SingTel – BT
SingTel’s US$700m, 5.5-year notes over 4 times subscribed
Three traded perpetual securities see varied performances
SINGTEL’s sale of US$700 million, 5.5-year notes yesterday met with strong demand as the debt market continued to sizzle. The order book for the bonds, which pay a coupon of 2.375 per cent, came to about US$3.25 billion and was more than four times subscribed by investors, said SingTel in a statement.
But those looking for a quick buck trading some of the highly popular perpetual securities are finding that not all perps are the same.
Genting’s 5.125 per cent was selling at $100.65 but SingPost’s 4.25 per cent was trading higher at $101.5/102.5. Olam which has a coupon of 7 per cent was struggling to stay above water at $100.2/100.8.
All the three perps, which were sold within the past 10 days, were priced at $100 plus a typical commission of 0.25 per cent, so the effective cost would be $100.25.
‘One customer complained that Genting is so huge compared to SingPost, so how come Genting is not performing compared to SingPost,’ said a broker.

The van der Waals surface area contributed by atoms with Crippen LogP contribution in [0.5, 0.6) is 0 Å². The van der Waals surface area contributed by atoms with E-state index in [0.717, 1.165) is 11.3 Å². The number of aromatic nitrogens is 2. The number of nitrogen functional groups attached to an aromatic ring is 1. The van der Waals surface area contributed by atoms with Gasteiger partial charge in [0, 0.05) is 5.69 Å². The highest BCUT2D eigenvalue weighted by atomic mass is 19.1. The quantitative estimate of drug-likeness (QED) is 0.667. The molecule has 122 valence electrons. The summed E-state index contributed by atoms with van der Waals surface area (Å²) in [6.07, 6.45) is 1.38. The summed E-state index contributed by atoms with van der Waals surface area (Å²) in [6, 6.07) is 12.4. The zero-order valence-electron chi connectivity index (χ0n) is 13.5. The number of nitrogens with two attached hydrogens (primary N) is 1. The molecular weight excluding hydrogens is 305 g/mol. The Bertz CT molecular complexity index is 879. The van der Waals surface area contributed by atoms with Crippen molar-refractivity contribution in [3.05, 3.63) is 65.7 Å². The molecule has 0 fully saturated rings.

Genting issued $1.8 billion perps after receiving $6 billion orders. SingPost had orders of $2.5 billion or seven times more than the $350 million issuance.
‘SingPost is exceptional, like it’s small size and it’s got everything,’ the broker added. SingPost is 26.01 per cent owned by Temasek Holdings (Private) Ltd.
Olam’s issuance was $275 million after the order book came to $350 million. One relationship manager said he took orders only from customers who asked for Olam rather than actively market the issue, given its higher risk profile.
Among the three names, SingPost is considered the least risky with an A+ credit rating, said Todd Schubert, Bank of Singapore head of credit research.
Genting has a Baa3/BBB- credit rating while Olam has no credit rating.
‘Given that the entire SGD corporate bond market is less than US$100 billion, Genting represented a significant increment to the current outstanding stock of SGD dollar bond,’ said Mr Schubert. ‘The large size of Genting vis-a-vis Olam and SingPost and relative to the size of the market limits Genting’s uniqueness factor,’ he said.
Said Hartmut Issel, head of UBS Wealth Management Research Singapore: ‘We had very low issuance activity in the second half of last year, accompanied by high accumulation of cash during that time. The real attraction in these perpetual securities lies in the lucrative yield they provide.’
Added Wilson Aw, head of UOB Private Banking: ‘Being Singapore dollar denominated, besides appealing to local investors, they also offer an avenue for non-Singapore investors.
‘However, investors should bear in mind, for instance, the subordination of the structure and the higher interest rate risk compared to straight bonds.’